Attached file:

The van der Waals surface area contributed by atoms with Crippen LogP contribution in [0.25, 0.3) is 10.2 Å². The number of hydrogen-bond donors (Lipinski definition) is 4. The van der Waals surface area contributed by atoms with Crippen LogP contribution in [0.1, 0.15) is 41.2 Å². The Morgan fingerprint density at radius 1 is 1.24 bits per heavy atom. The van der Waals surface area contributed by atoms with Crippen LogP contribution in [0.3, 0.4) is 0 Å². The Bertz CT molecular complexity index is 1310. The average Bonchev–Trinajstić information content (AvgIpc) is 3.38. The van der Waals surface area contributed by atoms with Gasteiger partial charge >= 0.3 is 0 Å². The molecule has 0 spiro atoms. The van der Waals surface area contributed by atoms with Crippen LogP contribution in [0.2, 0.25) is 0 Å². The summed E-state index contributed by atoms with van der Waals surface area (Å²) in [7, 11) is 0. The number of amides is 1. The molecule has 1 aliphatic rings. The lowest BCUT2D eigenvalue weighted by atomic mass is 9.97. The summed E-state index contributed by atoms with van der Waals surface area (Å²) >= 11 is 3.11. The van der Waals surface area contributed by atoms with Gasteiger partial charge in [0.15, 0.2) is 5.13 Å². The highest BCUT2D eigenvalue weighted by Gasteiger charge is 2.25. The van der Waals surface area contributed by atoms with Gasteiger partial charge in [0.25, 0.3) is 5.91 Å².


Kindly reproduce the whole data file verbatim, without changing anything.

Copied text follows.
The van der Waals surface area contributed by atoms with Crippen LogP contribution in [0.25, 0.3) is 10.2 Å². The number of hydrogen-bond donors (Lipinski definition) is 4. The van der Waals surface area contributed by atoms with Crippen LogP contribution in [0.1, 0.15) is 41.2 Å². The Morgan fingerprint density at radius 1 is 1.24 bits per heavy atom. The van der Waals surface area contributed by atoms with Crippen LogP contribution in [0.3, 0.4) is 0 Å². The Bertz CT molecular complexity index is 1310. The average Bonchev–Trinajstić information content (AvgIpc) is 3.38. The van der Waals surface area contributed by atoms with Gasteiger partial charge >= 0.3 is 0 Å². The molecule has 0 spiro atoms. The van der Waals surface area contributed by atoms with Crippen LogP contribution in [0.2, 0.25) is 0 Å². The summed E-state index contributed by atoms with van der Waals surface area (Å²) in [7, 11) is 0. The number of amides is 1. The molecule has 1 aliphatic rings. The lowest BCUT2D eigenvalue weighted by atomic mass is 9.97. The summed E-state index contributed by atoms with van der Waals surface area (Å²) >= 11 is 3.11. The van der Waals surface area contributed by atoms with Gasteiger partial charge in [0.15, 0.2) is 5.13 Å². The highest BCUT2D eigenvalue weighted by Gasteiger charge is 2.25. The van der Waals surface area contributed by atoms with Gasteiger partial charge in [0.25, 0.3) is 5.91 Å².